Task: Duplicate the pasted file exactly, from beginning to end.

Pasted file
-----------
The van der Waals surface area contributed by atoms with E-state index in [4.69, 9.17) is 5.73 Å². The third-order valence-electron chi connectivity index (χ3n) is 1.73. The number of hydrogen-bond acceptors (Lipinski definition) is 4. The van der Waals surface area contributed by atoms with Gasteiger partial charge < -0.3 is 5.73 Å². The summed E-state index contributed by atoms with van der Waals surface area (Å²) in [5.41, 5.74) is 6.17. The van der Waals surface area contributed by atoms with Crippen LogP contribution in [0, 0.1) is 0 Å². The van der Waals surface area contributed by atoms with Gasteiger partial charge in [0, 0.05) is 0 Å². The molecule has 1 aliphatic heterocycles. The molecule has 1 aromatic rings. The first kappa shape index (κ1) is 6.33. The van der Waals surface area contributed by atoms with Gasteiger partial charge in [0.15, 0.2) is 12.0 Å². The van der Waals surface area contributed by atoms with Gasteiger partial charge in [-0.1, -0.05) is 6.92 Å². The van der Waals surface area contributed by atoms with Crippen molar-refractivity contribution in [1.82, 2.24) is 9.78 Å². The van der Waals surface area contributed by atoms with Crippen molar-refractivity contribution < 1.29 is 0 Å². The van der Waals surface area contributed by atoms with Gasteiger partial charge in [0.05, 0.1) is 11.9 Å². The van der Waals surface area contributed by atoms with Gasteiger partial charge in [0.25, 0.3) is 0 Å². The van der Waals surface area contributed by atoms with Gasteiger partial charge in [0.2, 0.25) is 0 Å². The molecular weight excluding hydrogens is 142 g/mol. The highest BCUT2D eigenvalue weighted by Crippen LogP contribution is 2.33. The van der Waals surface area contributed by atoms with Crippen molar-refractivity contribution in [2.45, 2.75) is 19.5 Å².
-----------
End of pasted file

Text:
The van der Waals surface area contributed by atoms with E-state index in [4.69, 9.17) is 5.73 Å². The third-order valence-electron chi connectivity index (χ3n) is 1.73. The number of hydrogen-bond acceptors (Lipinski definition) is 4. The van der Waals surface area contributed by atoms with Gasteiger partial charge < -0.3 is 5.73 Å². The summed E-state index contributed by atoms with van der Waals surface area (Å²) in [5.41, 5.74) is 6.17. The van der Waals surface area contributed by atoms with Crippen LogP contribution in [0, 0.1) is 0 Å². The van der Waals surface area contributed by atoms with Gasteiger partial charge in [0, 0.05) is 0 Å². The molecule has 1 aliphatic heterocycles. The molecule has 1 aromatic rings. The first kappa shape index (κ1) is 6.33. The van der Waals surface area contributed by atoms with Gasteiger partial charge in [0.15, 0.2) is 12.0 Å². The van der Waals surface area contributed by atoms with Gasteiger partial charge in [-0.1, -0.05) is 6.92 Å². The van der Waals surface area contributed by atoms with Crippen molar-refractivity contribution in [1.82, 2.24) is 9.78 Å². The van der Waals surface area contributed by atoms with Crippen molar-refractivity contribution < 1.29 is 0 Å². The van der Waals surface area contributed by atoms with Gasteiger partial charge in [0.05, 0.1) is 11.9 Å². The van der Waals surface area contributed by atoms with Gasteiger partial charge in [0.25, 0.3) is 0 Å². The van der Waals surface area contributed by atoms with Gasteiger partial charge in [0.2, 0.25) is 0 Å². The molecular weight excluding hydrogens is 142 g/mol. The highest BCUT2D eigenvalue weighted by Crippen LogP contribution is 2.33. The van der Waals surface area contributed by atoms with Crippen molar-refractivity contribution in [2.45, 2.75) is 19.5 Å².